Note: This was written on April 10th but I find somewhat relevent in light of the recent op-ed published on The Washington Post by Ahrar’s head of foreign political relations Labib Al Nahhas. The analysts mentioned therein are from ISW (Institute for the Study of War).
The takeover of Idlib City by the cooperation of multiple factions is clear to any external observer. Jaysh al Fatah, which is the operations room for rebel cooperation, has apparently announced a new offensive to take “al mastouma” camp, which is south of Idlib City.
Question: Did the Jaysh al Fatah Operations Room, which includes Ahrar and JN include the cooperation of Jund al Aqsa? JMWA?
Rad al-A’atibar, which is another operations room based in Hama. Apparently, it is aiding this new offensive to take “al mastouma” by targeting the regime checkpoint in northern Hama in order to prevent the regime from deploying reinforcements. This new offensive is the latest thing the analysts have observed from Idlib region. The other major thing is that JN is implementing Shar’ia in Idlib City (where it seems to have a major influence as a governing body), and an instance of this where it was implemented on two of their own for bad treatment of some christians.
GENERAL KEY TAKEAWAYS:
Southern Dimashq, Yarmouk specifically (Palestinian refugee camp) has seen some cooperation between JN and IS in that region. Analyst describing it as being characterized by “coexistence and de-confliction” which is indicative of a more lenient stance of IS for a perceived maslaha (i.e. seizing Yarmouk from the regime). It has implications for the future, if they ever do enter into Idlib: independent jamaat that have a “de-confliction” stance, such as Jund al Aqsa, which was made independent for this very purpose (of not conflicting with other muslims) and should be something to keep in mind, in the preservation of Muslim blood.
Another thing to keep in mind would be the apparent hostility that IS has towards “Jabhat Shamiya” which, according to these analysts is a partnership between ‘rebels’ (anti-regime, and anti-IS) and YPG kurds (pro-regime, generally speaking). It appears this dealing with YPG is among the main motivations (or justifications) for such hostility (by IS towards Jabhat Shamiya), considering that YPG is openly allying with the regime, and has a political ideology contrary to Islam.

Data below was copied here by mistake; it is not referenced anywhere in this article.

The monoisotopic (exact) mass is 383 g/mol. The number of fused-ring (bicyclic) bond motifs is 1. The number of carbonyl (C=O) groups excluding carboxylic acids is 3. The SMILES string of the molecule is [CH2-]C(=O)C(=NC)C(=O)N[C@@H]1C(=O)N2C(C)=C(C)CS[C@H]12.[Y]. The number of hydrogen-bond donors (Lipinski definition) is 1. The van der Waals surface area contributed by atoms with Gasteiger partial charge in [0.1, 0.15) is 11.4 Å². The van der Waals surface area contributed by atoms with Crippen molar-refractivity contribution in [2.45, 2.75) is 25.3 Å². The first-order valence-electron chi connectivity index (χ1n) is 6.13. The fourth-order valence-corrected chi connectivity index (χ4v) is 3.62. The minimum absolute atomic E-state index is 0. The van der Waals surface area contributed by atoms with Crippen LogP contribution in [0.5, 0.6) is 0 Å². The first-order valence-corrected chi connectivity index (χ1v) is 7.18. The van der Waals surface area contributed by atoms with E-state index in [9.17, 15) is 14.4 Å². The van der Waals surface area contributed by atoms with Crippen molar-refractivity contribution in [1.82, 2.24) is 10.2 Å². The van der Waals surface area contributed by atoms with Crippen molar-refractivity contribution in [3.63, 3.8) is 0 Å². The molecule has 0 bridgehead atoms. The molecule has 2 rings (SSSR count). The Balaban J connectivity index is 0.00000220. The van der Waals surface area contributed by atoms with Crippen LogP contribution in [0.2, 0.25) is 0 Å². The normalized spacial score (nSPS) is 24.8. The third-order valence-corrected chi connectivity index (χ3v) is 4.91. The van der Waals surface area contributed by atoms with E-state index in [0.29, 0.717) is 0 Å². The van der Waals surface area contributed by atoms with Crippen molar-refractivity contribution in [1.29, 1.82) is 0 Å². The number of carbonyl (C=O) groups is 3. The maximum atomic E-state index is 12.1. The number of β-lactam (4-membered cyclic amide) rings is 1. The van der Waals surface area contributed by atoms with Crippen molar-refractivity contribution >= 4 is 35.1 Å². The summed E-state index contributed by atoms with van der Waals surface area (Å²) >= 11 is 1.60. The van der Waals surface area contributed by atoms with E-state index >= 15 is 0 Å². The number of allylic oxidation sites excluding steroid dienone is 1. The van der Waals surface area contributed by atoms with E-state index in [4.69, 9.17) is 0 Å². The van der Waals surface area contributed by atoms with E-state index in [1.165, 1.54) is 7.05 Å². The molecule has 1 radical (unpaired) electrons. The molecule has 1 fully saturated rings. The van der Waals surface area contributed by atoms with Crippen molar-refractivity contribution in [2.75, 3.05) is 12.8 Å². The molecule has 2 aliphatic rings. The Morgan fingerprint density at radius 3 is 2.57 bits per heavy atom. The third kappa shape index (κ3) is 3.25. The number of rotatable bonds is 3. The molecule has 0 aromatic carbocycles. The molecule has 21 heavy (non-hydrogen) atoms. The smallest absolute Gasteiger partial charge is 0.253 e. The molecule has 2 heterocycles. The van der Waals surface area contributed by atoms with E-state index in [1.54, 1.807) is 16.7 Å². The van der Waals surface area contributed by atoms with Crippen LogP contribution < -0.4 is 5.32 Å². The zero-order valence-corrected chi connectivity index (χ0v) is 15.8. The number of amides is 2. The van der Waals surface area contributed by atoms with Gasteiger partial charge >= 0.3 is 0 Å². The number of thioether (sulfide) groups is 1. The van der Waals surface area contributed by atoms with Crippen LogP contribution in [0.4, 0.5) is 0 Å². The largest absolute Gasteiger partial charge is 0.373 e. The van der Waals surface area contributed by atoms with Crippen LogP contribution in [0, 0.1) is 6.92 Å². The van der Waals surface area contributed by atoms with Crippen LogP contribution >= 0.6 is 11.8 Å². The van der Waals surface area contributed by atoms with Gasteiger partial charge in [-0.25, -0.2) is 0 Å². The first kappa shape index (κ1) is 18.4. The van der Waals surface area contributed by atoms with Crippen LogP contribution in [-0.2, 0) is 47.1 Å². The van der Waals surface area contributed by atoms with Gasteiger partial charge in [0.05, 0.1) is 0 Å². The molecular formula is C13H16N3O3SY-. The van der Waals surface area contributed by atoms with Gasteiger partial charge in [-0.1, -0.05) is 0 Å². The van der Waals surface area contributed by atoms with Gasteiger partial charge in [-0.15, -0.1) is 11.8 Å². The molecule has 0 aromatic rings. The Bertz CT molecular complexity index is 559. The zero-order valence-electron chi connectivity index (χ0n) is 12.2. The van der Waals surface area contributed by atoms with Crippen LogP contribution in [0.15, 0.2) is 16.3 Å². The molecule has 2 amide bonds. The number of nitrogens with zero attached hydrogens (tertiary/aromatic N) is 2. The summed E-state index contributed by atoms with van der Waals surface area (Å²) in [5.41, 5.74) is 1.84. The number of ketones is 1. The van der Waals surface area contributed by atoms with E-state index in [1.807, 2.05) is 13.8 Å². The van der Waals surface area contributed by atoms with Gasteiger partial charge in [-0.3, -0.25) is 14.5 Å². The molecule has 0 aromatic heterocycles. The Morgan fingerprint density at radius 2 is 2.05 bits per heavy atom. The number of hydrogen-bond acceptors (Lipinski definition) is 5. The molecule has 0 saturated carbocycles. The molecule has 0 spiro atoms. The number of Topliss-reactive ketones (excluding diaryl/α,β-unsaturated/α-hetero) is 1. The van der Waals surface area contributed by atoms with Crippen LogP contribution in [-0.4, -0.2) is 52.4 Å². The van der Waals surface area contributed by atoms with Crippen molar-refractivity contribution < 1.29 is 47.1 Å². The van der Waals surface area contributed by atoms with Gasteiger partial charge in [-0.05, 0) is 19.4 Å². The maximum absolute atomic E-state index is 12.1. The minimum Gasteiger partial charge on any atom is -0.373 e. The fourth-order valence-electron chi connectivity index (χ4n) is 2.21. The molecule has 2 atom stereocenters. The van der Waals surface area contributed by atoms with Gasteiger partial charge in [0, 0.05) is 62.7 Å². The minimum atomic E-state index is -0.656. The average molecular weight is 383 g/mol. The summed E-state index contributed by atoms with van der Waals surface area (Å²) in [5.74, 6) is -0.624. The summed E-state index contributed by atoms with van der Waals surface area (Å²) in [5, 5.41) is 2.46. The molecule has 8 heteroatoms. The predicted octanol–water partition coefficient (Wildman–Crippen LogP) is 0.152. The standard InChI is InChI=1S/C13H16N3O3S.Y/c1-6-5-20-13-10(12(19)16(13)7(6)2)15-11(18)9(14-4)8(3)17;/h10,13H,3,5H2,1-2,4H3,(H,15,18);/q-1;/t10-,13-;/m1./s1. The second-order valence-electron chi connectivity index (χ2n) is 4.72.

These analyst seem to feel that the next move that IS will make is to seize positions of northern Aleppo (belonging to JN and other rebels), or the border town of Azaz. This doesn’t make sense strategically based on what we’ve seen happened in Kobani, with the coalition willing to give air support to YPG fighters against IS to such an extent, it would be an inevitable consequence that they would do the same in Azaz (which is also a strategic border town). This is because Azaz has a limited JN presence and according to my past review of Aymen J Tamimi’s work on the town, it has some pro-western players (e.g. Northern Storm), which the western coalition would be more than willing to defend (as they have a limited choice for proxies). This could be wrong however, due to the fact that the coalition air-strikes are willing to target anything and everything controlled by IS/JN, regardless of civilian casualties.
Assad is portraying the rebel movement as a whole to be ‘jihadist’ in order to appeal to the international community and justify its indiscriminate barrel bombs on civilian populations. This highlights a few important points:
There are multiple political projects from different jama’at, and it may be unclear which is upon the truth to both internal and external observers – among the strategic methods we find that people differ in are the extent of considering ‘maslaha’ and political gradualism.
This point needs to be stressed. Is it more Islamically correct to hide open Islamic stances towards the international community, as is apparent by some factions claiming a desire to establish some sort of ‘sharia-based’ nation, described (as a better alternative) by various analysts as having a more “nationalist framework”OR is it more Islamically correct to make apparent these harsh stances in an aim show no sign of compromising and cooperating with powers acting against the establishment of Shar’ia (holistically from hudud, socio-political, to economic) in the region.
Is it more Islamically correct to hide these harsh stances as a maslaha to preserve muslim blood? In search for the righteous group, or at least the jam’aah closest to the truth, these questions need to be answered by the ulama, more comprehensively then they already have.
The Assad strategy highlights that being aligned with AQ or making apparent the uncompromising Islamic principles as a jam’aat working to establish Shar’ia, in any way, shape or form, will be used (whether true or not) as a justification for the shedding of Muslim blood. It appears that the aid of the west, as some analysts indicate with their choice of words, should only be towards a proxy willing to establish a state according to the Geneva Conventions, willing to cooperate and compromise in diplomatic relations and willing to “uphold the rights of minorities” in a way contrary to Islam. The correct political project, it seems, would avoid this compromising. It does not lessen, as seen with this Assad example, the shedding of Muslim blood to appeal to these western projects, so is there really an argument in support of this?